(Australia circa 1917 – 1973)
91.0 x 15.0 cm
A male is depicted ready to take part in a Kulama ceremony. He is wearing a white cockatoo feather headpiece, armbands of jungle cane, an artificial (goose feather) beard and a goose feather neck ball.
The painted facial and body designs are typical of Tiwi painted design, as applied also to the unique carved and painted grave poles and bark baskets.
The calico loincloth is a post-European contact phenomenon. Formerly, Tiwi males wore no loin covering in their everyday life.
The figure has been carved from bloodwood – a dense hardwood typically employed for the mortuary poles; it is from the latter that carved human figures have evolved. The ears and nose have been set in native beeswax.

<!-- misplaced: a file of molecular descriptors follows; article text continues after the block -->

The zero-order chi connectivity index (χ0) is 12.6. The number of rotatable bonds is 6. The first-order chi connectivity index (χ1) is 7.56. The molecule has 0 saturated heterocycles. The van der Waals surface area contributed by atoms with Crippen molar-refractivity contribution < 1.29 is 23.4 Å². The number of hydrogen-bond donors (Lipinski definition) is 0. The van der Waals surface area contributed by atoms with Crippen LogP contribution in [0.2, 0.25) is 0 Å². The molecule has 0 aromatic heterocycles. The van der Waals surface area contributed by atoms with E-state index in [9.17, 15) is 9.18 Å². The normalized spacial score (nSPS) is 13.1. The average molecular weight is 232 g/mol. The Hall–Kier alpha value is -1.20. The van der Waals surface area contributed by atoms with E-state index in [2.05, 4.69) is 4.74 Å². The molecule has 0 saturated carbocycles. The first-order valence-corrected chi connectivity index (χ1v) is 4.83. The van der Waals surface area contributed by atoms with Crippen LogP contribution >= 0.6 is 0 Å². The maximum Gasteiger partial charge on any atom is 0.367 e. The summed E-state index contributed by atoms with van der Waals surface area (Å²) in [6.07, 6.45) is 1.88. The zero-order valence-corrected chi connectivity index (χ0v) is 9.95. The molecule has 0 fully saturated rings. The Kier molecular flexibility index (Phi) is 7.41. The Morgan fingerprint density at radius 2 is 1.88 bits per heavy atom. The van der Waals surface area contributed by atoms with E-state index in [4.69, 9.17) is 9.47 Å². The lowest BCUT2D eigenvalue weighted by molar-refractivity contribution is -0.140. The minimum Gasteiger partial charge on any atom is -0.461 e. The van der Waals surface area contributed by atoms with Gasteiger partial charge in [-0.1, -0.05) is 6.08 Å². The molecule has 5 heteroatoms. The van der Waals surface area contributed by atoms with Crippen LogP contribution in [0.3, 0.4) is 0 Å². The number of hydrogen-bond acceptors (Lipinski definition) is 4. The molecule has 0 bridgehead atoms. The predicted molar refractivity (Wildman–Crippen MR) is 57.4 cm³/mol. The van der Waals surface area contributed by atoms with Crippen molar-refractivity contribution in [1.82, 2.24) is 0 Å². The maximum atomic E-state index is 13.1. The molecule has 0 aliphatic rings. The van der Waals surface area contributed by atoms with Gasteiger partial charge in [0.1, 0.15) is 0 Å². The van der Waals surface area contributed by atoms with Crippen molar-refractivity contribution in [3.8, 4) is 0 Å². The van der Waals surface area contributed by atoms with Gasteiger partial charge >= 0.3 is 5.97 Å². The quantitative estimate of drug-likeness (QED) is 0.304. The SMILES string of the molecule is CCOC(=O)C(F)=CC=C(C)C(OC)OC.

Hetti Perkins and Ken Watson, A material thing - objects from the collection, Sydney, 1999, 6.
Margie West, One sun one moon: Aboriginal art in Australia, ‘It belongs to no one else: The dynamic art of the Tiwi’, pg. 125-131, Sydney, 2007, 124 (colour illus.).
A material thing - Objects from the collection, Art Gallery of New South Wales, Sydney, 31 Aug 1998–09 Feb 1999
One sun, one moon, Art Gallery of New South Wales, Sydney, 03 Jul 2007–02 Dec 2007
Our spirits lie in the water, 15 Nov 2014–01 Nov 2015